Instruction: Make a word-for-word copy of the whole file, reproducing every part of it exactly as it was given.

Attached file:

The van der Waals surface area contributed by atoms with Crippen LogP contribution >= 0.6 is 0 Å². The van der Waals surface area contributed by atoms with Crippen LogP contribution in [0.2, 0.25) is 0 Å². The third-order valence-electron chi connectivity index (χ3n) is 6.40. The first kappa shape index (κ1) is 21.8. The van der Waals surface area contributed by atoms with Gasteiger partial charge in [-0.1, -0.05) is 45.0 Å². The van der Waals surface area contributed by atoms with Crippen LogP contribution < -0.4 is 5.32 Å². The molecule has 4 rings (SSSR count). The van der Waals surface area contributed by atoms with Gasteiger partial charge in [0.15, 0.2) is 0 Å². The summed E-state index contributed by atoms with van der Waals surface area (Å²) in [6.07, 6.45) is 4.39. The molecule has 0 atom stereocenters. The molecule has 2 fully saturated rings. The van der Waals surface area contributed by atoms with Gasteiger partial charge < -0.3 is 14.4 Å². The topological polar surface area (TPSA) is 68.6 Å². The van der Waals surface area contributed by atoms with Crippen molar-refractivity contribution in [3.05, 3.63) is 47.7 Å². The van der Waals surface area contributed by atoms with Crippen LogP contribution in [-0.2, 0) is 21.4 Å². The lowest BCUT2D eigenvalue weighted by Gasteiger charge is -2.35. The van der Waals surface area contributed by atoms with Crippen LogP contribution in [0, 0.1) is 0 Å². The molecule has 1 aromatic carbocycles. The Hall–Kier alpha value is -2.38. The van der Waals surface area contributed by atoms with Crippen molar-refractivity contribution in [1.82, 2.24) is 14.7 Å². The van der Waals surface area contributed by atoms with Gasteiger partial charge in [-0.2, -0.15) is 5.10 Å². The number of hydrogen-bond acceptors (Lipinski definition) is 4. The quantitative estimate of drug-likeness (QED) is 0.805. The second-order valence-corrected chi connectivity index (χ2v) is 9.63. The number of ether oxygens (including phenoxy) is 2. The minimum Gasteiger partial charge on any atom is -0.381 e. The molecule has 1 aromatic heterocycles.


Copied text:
The van der Waals surface area contributed by atoms with Crippen LogP contribution >= 0.6 is 0 Å². The van der Waals surface area contributed by atoms with Crippen LogP contribution in [0.2, 0.25) is 0 Å². The third-order valence-electron chi connectivity index (χ3n) is 6.40. The first kappa shape index (κ1) is 21.8. The van der Waals surface area contributed by atoms with Gasteiger partial charge in [-0.1, -0.05) is 45.0 Å². The van der Waals surface area contributed by atoms with Crippen LogP contribution < -0.4 is 5.32 Å². The molecule has 4 rings (SSSR count). The van der Waals surface area contributed by atoms with Gasteiger partial charge in [0.15, 0.2) is 0 Å². The summed E-state index contributed by atoms with van der Waals surface area (Å²) in [6.07, 6.45) is 4.39. The molecule has 0 atom stereocenters. The molecule has 2 fully saturated rings. The van der Waals surface area contributed by atoms with Gasteiger partial charge < -0.3 is 14.4 Å². The topological polar surface area (TPSA) is 68.6 Å². The van der Waals surface area contributed by atoms with Crippen molar-refractivity contribution in [3.05, 3.63) is 47.7 Å². The van der Waals surface area contributed by atoms with Crippen LogP contribution in [-0.2, 0) is 21.4 Å². The lowest BCUT2D eigenvalue weighted by Gasteiger charge is -2.35. The van der Waals surface area contributed by atoms with Crippen LogP contribution in [0, 0.1) is 0 Å². The molecule has 1 aromatic carbocycles. The Hall–Kier alpha value is -2.38. The van der Waals surface area contributed by atoms with Crippen molar-refractivity contribution in [1.82, 2.24) is 14.7 Å². The van der Waals surface area contributed by atoms with Gasteiger partial charge in [-0.2, -0.15) is 5.10 Å². The number of hydrogen-bond acceptors (Lipinski definition) is 4. The quantitative estimate of drug-likeness (QED) is 0.805. The second-order valence-corrected chi connectivity index (χ2v) is 9.63. The number of ether oxygens (including phenoxy) is 2. The minimum Gasteiger partial charge on any atom is -0.381 e. The molecule has 1 aromatic heterocycles.